Significant drop in ‘traditional families’

Family | 4 Jan 2016 1

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September 22, 2020

The number of children living in ‘traditional families’ has dropped significantly over the last few decades, new research suggests.

In a newly published study, the Pew Research Center defined such a household as one in which the children are under 18 years old, the mother stays at home while the father works and both parents are in their first marriage. Using information from the US Census Bureau, they found that – in 1960 – half of all American children lived in these circumstances. However, that number has plunged since then, with only 14 per cent of children now living in a ‘traditional’ family.

Children living with single parents have become more common in the same timeframe, rising from nine per cent in 1960 to more than a quarter of children today. However, the percentage of parents who have married again has barely changed, rising only one per cent since the 1960s.

Seven per cent of American children have parents who live together but are not married. Back in 1960, such parents were grouped with the single parents so it was not possible for the researchers to determine how much that had changed.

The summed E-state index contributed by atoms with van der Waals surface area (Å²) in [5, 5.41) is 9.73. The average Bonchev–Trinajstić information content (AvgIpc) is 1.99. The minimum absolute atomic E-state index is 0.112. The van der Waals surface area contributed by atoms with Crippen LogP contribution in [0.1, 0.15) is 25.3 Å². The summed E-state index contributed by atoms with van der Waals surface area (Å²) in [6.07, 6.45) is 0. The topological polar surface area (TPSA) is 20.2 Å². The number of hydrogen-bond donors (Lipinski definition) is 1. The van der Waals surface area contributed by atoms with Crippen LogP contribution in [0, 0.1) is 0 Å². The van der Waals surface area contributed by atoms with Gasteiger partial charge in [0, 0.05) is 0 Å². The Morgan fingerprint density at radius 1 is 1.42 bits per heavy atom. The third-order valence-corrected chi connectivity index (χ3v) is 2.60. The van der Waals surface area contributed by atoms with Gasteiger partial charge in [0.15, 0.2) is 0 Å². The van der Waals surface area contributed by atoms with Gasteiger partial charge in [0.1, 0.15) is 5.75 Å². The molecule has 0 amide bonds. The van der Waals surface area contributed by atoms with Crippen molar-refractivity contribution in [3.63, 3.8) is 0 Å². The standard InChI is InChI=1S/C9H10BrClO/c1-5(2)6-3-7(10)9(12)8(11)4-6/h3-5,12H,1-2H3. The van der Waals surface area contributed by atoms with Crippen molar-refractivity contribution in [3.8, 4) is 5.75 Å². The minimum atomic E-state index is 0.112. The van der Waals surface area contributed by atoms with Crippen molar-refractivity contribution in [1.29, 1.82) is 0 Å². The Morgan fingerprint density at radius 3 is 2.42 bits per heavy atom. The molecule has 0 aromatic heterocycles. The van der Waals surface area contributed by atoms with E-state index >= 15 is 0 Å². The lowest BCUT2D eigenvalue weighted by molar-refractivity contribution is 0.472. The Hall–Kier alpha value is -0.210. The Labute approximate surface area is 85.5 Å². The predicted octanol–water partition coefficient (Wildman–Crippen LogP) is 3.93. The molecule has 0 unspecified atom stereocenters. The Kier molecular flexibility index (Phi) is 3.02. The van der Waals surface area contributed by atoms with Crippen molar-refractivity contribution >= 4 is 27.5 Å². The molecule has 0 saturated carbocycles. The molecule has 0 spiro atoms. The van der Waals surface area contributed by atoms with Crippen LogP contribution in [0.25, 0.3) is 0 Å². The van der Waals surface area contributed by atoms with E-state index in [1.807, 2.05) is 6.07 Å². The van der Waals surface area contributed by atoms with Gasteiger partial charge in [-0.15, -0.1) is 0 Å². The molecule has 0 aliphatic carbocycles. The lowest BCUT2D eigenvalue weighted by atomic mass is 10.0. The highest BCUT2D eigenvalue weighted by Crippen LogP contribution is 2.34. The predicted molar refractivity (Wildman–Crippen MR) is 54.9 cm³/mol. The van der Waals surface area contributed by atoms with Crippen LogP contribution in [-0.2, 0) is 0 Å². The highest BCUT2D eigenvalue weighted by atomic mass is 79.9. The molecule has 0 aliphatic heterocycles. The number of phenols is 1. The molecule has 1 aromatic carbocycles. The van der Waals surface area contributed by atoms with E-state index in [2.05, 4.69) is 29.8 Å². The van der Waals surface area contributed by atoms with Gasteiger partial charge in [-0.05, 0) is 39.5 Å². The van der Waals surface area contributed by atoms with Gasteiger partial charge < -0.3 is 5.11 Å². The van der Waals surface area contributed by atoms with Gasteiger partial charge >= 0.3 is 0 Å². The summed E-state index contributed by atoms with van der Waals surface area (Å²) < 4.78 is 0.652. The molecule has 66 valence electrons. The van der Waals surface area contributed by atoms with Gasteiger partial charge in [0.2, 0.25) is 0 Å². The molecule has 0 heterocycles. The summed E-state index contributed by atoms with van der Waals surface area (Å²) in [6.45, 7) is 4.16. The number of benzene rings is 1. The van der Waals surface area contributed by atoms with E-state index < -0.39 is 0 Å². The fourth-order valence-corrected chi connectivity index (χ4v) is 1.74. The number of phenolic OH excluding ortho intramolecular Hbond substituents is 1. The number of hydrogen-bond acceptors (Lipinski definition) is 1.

The Pew Research Center is a polling and statistics-gathering organisation based in Washington DC.

In November, the Office for National Statistics confirmed that cohabiting couples are now the fastest growing family type in the UK.

The blog team at Stowe is a group of writers who share their advice on the wellbeing and emotional aspects of divorce or separation from personal experience. Guest contributors also regularly contribute to share their knowledge.

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Comment(1)

  1. Gregory says:

    When social policy and family-related law contrive to ensure that ‘anything goes’ then anything goes. Eventually society pays a price for this, the children of separated parents most of all.

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